For the past twelve years, this Dutch woman’s to-do list has consisted of only one item – to drive a tractor all the way to the South Pole. That is a rather unusual goal to have, but Manon Ossevoort has worked very hard to make it happen, and the 38-year-old is all set to scratch it off her list this month. When asked if people think she’s crazy, her response was simple: “Only if they haven’t met me.”
Manon’s story actually started in 2005, when she got in a tractor and left her home town in Holland on a 38,000 kilometer road trip through Europe, the Balkans and Africa, finally terminating at the Cape of Good Hope in Cape Town.
She intended for Cape Town to serve as a port to her final destination – Antarctica. Unfortunately, she missed the boat that was supposed to take her there due to various delays. So Manon spent the next few years back home, in Holland – she wrote a book, worked as a motivational speaker, gave birth to a baby girl, and teamed up with tractor makers Massey Ferguson for a ride that could bear the brunt in Antarctica.
Keeping her unique journey in mind, they designed a modified tractor with polycarbonate windows (instead of glass), extra fuel tanks, and special tires for maximum floatation and traction. The new, improved tractor was delivered via cargo to Cape Town last month – it is named ‘Antarctica 2’, in honor of the legendary explorer Sir Edmund Hillary, who traveled to the South Pole on a tractor in 1958.
With the sponsorship of Massey Ferguson and other companies, Manon and her tractor will fly to Antarctica from Cape Town on November 20. Once there, Manon plans to drive the tractor as she heads out for what she likes to call ‘the end of the world’.
She will make a 2,800-mile round trip across the largest single mass of ice on earth, from Russia’s Novo base on the edge of Antarctica to the South Pole and back. “I think I’ll love the experience, traveling the last leg in relative silence over this vast and white continent,” she said. “It’s a beautiful last phase in a long pilgrimage.”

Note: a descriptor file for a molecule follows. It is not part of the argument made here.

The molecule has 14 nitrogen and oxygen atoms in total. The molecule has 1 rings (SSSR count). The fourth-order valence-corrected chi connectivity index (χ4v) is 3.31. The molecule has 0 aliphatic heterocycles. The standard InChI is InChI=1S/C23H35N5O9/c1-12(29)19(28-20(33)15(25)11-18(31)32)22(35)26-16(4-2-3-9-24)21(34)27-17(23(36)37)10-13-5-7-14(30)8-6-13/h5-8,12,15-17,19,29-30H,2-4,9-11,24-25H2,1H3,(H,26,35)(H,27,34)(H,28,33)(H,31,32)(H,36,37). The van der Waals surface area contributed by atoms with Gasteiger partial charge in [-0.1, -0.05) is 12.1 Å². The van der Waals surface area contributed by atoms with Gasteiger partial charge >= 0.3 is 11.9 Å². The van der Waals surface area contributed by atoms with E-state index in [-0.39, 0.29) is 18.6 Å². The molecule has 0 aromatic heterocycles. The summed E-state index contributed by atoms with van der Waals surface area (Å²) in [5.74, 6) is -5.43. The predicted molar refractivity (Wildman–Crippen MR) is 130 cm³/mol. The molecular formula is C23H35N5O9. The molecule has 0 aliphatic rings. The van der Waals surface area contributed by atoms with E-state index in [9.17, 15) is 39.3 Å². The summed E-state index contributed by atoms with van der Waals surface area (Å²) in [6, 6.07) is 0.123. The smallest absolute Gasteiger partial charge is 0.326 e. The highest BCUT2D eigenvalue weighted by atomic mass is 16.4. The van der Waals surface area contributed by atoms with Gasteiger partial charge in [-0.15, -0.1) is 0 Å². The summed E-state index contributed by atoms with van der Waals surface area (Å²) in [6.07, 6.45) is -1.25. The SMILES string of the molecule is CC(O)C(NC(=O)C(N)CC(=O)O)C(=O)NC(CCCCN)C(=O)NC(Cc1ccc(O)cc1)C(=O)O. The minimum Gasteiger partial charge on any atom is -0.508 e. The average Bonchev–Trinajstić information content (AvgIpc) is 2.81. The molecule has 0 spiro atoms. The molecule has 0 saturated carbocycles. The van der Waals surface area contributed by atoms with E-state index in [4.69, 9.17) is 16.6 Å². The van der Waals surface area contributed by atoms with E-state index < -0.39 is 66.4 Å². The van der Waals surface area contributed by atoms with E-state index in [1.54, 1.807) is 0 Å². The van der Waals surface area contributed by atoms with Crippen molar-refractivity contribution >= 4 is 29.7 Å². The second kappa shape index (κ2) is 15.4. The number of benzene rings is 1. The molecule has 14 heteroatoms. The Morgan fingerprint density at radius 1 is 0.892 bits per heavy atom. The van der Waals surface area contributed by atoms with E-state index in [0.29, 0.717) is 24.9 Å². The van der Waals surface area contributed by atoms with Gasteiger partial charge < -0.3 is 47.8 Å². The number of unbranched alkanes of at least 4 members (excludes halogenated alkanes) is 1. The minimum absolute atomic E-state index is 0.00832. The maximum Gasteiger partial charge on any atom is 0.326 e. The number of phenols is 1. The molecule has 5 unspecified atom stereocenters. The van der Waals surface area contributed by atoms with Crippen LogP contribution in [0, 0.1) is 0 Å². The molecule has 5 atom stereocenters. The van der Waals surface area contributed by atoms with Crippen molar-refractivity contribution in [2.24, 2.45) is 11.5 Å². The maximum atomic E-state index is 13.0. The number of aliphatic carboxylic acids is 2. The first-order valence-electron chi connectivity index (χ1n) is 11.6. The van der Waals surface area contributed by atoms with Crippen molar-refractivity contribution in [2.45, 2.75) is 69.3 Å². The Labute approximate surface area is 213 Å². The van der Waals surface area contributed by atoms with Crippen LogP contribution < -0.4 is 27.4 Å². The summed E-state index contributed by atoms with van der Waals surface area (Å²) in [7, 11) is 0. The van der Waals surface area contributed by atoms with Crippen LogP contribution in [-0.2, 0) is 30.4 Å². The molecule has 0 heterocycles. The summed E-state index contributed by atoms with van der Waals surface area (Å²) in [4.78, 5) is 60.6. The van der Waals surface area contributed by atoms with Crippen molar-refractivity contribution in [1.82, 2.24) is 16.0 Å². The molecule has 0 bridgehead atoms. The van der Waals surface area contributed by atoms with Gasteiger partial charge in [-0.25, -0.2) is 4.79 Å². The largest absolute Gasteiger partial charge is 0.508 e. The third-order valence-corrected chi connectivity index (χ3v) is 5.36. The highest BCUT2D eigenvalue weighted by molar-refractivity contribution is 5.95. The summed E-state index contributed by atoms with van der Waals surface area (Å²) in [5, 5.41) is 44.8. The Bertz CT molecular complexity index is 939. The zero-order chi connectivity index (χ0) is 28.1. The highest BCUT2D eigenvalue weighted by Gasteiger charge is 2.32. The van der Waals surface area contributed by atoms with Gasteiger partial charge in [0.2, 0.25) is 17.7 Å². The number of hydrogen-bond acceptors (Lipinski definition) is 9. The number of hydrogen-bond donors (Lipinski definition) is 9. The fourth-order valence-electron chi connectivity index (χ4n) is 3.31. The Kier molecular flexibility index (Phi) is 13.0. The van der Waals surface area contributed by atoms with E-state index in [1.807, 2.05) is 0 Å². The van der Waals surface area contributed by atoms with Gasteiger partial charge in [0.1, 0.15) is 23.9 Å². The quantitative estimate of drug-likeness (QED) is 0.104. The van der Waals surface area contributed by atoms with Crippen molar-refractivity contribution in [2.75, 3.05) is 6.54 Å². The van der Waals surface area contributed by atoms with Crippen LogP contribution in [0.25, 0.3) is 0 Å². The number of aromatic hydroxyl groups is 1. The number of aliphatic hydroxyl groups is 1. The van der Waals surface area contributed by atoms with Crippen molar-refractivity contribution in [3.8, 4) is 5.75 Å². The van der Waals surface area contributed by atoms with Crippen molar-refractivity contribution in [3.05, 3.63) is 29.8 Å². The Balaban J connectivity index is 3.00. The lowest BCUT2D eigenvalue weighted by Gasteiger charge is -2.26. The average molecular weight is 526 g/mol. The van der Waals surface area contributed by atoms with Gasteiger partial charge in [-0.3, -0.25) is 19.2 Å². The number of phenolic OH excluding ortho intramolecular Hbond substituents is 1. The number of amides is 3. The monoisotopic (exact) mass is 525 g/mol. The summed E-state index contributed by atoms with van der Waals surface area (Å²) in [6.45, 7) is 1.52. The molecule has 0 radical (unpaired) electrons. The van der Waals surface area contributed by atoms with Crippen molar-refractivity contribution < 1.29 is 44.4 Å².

“Ten kilometers an hour would be good,” she added. “15 would be nice, 20, lovely.” And although she has traveled alone on all her tractor journeys to Africa, Antarctica is a different ball game. So she will be accompanied by a team of seven, including a camera crew and tractor mechanic Nicolas Bachelet who will share the driving.
“We plan to drive on a 24-hour traveling schedule with the tractor driving as much as we can. If there are extreme white-out or storm conditions stopping us, we’ll cover the tractor with a specially designed tractor tent. It covers the tractor entirely and blocking the wind will prevent the temperatures from dropping below -20 degrees. And of course it will help us when we need to dig out the tractor after a storm.”
“The tractor for me symbolises this very down to earth fact that if you want to do something, maybe you will not be so fast but if you keep going and keep your sense of humor you will get there,” she explained.
She will take with her scraps of paper that contain ‘dreams’ that she collected from thousands of people in Africa and all over the world. Converted into digital form, these will be placed in the belly of a large snowman that she plans to build at the pole – only to be opened 80 years later.
“I want to turn them into a beautiful time capsule of the dreams of the world so that in the future children and people can read something about our dreams and not only about politics or war.” Needless to day, Manon is a big believer in dreams – in fact, the pull of her own dream is so strong that she will miss her baby Hannah’s first Christmas.
But Manon knows that she’s leaving Hannah in good hands – she has the full support of her partner Rogier Nieuwendyk. “We’ll be there to meet her at the airport when she comes home,” he said, cheerfully.
Photos: Tractor Girl/Facebook